Caserta. I. Or Terra di Lavoro, a province of Italy, formerly a part of the kingdom of Naples, bounded by the provinces of Rome, Aquila, Campobasso, Benevento, Avellino, and Naples, and the Mediterranean; area, 2,307 sq. m.; pop. in 1872 695,754. It comprises the districts of Caserta, Nola, Sora, Gaeta, and Piedimonte d'Alife. The most important mountains are Mt. Matese in the southeast, the Tifati mountains in the south, and the Mas-sico in the northwest. The chief rivers are the Garigliano, with its tributary the Liri, and the Volturno. Agriculture is flourishing, and cattle raising is conducted on a large scale. The province has large woods and silk, linen, and tapestry factories. The marshes N. of the Volturno have by drainage been converted into arable land. II. The capital of the province, situated in a fertile plain on the railway line from Naples to Capua, 17 m. N. E. of Naples; pop. in 1872, 29,142. It is the seat of a bishop, has a cathedral, a seminary, numerous churches, a convent, a military school, and excellent barracks, and is noted for its magnificent royal palace and aqueduct, both constructed by Vanvitelli for Charles III. The palace contains a chapel and a large theatre, adorned with columns from an ancient temple of Serapis. The gardens are supplied with water from a distance of 27 m. by means of a fine aqueduct.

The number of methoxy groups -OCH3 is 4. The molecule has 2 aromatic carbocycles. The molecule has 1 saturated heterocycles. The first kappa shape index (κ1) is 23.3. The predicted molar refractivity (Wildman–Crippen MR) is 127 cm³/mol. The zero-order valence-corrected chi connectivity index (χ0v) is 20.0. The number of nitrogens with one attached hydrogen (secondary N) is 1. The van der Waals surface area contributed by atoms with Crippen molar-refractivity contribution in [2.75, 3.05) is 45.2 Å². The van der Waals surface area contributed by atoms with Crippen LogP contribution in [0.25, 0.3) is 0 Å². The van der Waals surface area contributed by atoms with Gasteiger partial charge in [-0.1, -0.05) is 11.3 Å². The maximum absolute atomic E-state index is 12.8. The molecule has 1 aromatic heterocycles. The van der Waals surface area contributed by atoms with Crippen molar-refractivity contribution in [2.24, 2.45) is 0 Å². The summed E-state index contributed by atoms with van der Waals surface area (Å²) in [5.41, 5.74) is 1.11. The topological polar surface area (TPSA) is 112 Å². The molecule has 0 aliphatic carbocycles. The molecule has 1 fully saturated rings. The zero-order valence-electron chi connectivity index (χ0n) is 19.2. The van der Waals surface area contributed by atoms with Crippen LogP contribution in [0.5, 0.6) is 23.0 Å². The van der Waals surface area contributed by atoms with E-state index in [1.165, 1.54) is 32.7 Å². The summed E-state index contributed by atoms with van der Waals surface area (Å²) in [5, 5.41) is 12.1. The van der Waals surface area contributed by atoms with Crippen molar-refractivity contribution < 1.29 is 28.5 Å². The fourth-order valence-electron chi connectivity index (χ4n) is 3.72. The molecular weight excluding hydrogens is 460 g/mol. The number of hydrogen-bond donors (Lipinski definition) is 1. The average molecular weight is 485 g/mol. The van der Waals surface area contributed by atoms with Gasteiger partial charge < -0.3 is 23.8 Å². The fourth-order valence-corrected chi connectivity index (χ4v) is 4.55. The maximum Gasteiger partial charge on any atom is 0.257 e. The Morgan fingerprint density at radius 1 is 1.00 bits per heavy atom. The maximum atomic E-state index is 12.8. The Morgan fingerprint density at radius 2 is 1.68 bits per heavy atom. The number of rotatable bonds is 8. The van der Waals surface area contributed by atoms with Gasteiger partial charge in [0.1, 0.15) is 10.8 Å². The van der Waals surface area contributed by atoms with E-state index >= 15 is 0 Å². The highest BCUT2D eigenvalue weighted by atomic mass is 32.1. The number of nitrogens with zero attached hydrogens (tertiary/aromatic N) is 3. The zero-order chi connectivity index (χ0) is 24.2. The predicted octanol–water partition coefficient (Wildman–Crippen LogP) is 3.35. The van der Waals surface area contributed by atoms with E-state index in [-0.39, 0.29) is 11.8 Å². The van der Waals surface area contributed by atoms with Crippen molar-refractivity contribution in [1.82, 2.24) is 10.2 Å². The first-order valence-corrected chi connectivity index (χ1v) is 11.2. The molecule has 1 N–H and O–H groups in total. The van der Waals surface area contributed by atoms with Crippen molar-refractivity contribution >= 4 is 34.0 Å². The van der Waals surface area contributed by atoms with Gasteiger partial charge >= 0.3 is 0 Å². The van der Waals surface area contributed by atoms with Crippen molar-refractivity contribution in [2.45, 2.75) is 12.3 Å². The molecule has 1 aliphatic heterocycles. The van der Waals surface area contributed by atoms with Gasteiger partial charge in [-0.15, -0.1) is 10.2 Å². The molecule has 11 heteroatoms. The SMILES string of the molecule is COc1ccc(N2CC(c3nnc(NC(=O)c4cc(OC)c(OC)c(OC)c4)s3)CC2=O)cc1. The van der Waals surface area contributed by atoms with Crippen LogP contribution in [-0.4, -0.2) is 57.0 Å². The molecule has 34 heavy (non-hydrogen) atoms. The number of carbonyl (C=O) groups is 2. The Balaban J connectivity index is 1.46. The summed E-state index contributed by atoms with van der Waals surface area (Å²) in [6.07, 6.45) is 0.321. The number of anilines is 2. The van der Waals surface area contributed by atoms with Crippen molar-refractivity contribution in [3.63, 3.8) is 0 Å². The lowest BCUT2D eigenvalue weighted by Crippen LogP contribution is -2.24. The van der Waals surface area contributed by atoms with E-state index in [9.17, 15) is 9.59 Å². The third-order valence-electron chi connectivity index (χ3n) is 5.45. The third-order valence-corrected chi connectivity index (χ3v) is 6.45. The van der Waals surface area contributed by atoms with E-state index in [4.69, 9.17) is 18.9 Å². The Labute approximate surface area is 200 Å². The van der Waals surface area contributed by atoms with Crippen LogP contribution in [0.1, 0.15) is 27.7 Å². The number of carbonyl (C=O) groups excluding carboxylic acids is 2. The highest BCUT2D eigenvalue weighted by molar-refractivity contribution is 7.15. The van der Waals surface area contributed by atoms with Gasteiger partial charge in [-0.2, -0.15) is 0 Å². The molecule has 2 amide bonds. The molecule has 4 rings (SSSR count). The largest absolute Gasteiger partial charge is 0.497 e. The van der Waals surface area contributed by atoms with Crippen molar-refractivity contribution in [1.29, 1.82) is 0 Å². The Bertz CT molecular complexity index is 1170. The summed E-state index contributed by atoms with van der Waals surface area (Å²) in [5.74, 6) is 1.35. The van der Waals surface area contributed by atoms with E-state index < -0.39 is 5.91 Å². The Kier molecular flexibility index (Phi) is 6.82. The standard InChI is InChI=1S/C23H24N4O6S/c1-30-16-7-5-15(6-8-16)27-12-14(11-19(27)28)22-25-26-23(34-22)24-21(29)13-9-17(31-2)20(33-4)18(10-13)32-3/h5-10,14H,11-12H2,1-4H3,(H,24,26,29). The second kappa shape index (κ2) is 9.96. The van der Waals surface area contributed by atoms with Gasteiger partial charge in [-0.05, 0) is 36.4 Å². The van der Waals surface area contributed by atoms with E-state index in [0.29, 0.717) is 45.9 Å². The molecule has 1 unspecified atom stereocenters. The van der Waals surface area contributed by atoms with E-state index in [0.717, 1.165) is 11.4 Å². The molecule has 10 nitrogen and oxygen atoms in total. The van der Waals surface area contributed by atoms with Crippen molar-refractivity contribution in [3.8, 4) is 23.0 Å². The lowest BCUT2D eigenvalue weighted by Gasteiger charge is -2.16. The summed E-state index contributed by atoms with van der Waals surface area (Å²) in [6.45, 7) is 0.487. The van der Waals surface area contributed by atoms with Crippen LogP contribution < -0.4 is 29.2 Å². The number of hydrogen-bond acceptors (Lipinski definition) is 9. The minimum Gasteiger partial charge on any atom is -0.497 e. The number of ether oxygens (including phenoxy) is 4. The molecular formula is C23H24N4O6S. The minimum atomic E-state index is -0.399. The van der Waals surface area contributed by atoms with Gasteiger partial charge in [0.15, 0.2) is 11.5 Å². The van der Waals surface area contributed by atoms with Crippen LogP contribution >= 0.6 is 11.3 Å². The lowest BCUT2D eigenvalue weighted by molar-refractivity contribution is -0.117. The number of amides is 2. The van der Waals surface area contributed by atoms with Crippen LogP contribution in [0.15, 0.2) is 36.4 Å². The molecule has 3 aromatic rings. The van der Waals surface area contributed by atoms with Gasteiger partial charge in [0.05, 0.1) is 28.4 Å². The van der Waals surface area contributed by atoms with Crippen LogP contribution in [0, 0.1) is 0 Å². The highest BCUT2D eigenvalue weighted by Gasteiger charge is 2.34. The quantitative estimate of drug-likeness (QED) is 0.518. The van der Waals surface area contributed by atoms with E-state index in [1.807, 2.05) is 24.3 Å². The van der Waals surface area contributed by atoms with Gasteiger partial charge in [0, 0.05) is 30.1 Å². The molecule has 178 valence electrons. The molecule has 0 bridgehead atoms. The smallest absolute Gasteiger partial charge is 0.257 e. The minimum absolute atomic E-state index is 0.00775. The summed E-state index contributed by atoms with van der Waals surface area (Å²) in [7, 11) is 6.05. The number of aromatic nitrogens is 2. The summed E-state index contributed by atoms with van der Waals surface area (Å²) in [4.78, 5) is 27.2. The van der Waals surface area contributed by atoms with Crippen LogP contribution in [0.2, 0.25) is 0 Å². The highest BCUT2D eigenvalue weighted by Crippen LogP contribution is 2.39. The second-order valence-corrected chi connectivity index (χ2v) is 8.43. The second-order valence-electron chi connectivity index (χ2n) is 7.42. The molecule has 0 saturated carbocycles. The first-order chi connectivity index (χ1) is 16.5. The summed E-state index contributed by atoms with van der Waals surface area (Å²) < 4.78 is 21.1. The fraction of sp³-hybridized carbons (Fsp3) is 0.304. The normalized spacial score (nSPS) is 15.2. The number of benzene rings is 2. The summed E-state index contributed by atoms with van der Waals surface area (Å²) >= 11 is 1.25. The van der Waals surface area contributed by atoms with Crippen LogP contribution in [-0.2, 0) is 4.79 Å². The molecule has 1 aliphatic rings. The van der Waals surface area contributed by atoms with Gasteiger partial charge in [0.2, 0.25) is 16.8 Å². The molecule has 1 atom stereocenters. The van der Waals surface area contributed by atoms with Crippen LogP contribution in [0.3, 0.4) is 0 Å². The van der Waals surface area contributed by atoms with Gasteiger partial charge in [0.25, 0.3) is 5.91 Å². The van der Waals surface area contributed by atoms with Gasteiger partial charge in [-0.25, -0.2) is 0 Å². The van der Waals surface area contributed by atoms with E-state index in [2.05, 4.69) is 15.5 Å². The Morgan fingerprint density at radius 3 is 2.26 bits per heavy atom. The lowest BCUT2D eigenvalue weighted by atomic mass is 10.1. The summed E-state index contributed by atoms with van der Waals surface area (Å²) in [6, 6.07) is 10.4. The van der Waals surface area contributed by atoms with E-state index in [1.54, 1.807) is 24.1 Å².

The principal branch of industry is the manufacture of silks. - On the hills behind Caserta is Caserta Vecchia, surrounded by a wall and towers probably of the 8th century, and containing a splendid cathedral and other churches. It was once a place of great importance, but has been eclipsed since the foundation of Caserta. Both towns were founded by the Lombards.